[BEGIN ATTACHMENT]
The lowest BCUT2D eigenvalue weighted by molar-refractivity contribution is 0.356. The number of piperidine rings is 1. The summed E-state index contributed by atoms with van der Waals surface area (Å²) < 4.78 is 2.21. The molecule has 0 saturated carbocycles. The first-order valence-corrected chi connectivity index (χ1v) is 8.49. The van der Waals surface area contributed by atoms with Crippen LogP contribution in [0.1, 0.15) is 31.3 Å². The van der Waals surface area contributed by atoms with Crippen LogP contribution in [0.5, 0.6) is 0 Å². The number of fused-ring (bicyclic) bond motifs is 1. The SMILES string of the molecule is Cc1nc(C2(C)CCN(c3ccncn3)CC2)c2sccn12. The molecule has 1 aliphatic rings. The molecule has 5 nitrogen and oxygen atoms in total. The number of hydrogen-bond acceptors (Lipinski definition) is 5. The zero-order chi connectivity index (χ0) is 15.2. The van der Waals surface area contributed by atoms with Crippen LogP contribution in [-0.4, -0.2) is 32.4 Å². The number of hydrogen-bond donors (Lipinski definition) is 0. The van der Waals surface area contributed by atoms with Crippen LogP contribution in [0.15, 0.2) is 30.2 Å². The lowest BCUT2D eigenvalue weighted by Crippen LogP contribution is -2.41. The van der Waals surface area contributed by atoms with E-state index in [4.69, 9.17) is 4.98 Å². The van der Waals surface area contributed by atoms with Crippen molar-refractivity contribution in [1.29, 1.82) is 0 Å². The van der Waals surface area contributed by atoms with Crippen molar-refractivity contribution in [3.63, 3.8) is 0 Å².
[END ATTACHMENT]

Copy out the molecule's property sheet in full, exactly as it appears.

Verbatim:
The lowest BCUT2D eigenvalue weighted by molar-refractivity contribution is 0.356. The number of piperidine rings is 1. The summed E-state index contributed by atoms with van der Waals surface area (Å²) < 4.78 is 2.21. The molecule has 0 saturated carbocycles. The first-order valence-corrected chi connectivity index (χ1v) is 8.49. The van der Waals surface area contributed by atoms with Crippen LogP contribution in [0.1, 0.15) is 31.3 Å². The van der Waals surface area contributed by atoms with Crippen LogP contribution in [0.5, 0.6) is 0 Å². The number of fused-ring (bicyclic) bond motifs is 1. The SMILES string of the molecule is Cc1nc(C2(C)CCN(c3ccncn3)CC2)c2sccn12. The molecule has 1 aliphatic rings. The molecule has 5 nitrogen and oxygen atoms in total. The number of hydrogen-bond acceptors (Lipinski definition) is 5. The zero-order chi connectivity index (χ0) is 15.2. The van der Waals surface area contributed by atoms with Crippen LogP contribution in [-0.4, -0.2) is 32.4 Å². The number of hydrogen-bond donors (Lipinski definition) is 0. The van der Waals surface area contributed by atoms with Crippen LogP contribution in [0.15, 0.2) is 30.2 Å². The lowest BCUT2D eigenvalue weighted by Crippen LogP contribution is -2.41. The van der Waals surface area contributed by atoms with E-state index in [4.69, 9.17) is 4.98 Å². The van der Waals surface area contributed by atoms with Crippen molar-refractivity contribution in [1.29, 1.82) is 0 Å². The van der Waals surface area contributed by atoms with Crippen molar-refractivity contribution in [3.63, 3.8) is 0 Å².